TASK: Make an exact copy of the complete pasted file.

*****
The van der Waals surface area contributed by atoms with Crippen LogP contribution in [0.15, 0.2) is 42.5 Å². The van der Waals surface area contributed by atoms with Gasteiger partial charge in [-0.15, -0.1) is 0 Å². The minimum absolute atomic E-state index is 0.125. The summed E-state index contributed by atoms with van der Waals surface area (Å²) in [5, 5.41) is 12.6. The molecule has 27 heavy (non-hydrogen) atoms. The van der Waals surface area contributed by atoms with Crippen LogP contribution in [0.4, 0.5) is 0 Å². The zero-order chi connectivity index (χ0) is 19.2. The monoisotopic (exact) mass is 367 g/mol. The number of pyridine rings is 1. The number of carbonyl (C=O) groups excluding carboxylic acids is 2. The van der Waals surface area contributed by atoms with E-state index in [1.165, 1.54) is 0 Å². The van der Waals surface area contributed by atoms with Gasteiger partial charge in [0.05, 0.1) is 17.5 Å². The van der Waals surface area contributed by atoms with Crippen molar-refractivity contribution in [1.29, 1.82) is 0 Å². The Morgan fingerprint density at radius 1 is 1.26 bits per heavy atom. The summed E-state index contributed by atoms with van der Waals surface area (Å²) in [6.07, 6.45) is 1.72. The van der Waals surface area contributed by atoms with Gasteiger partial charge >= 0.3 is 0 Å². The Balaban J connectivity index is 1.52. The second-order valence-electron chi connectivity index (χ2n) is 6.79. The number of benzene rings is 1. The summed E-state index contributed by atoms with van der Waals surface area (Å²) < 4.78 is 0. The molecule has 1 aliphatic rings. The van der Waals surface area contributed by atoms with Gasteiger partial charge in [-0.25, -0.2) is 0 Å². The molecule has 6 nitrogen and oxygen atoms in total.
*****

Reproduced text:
The van der Waals surface area contributed by atoms with Crippen LogP contribution in [0.15, 0.2) is 42.5 Å². The van der Waals surface area contributed by atoms with Gasteiger partial charge in [-0.15, -0.1) is 0 Å². The minimum absolute atomic E-state index is 0.125. The summed E-state index contributed by atoms with van der Waals surface area (Å²) in [5, 5.41) is 12.6. The molecule has 27 heavy (non-hydrogen) atoms. The van der Waals surface area contributed by atoms with Crippen LogP contribution in [0.4, 0.5) is 0 Å². The zero-order chi connectivity index (χ0) is 19.2. The monoisotopic (exact) mass is 367 g/mol. The number of pyridine rings is 1. The number of carbonyl (C=O) groups excluding carboxylic acids is 2. The van der Waals surface area contributed by atoms with E-state index in [1.165, 1.54) is 0 Å². The van der Waals surface area contributed by atoms with Gasteiger partial charge in [0.05, 0.1) is 17.5 Å². The van der Waals surface area contributed by atoms with Crippen molar-refractivity contribution in [1.29, 1.82) is 0 Å². The Morgan fingerprint density at radius 1 is 1.26 bits per heavy atom. The summed E-state index contributed by atoms with van der Waals surface area (Å²) in [6.07, 6.45) is 1.72. The van der Waals surface area contributed by atoms with Gasteiger partial charge >= 0.3 is 0 Å². The Balaban J connectivity index is 1.52. The second-order valence-electron chi connectivity index (χ2n) is 6.79. The number of benzene rings is 1. The summed E-state index contributed by atoms with van der Waals surface area (Å²) < 4.78 is 0. The molecule has 1 aliphatic rings. The van der Waals surface area contributed by atoms with Gasteiger partial charge in [-0.25, -0.2) is 0 Å². The molecule has 6 nitrogen and oxygen atoms in total.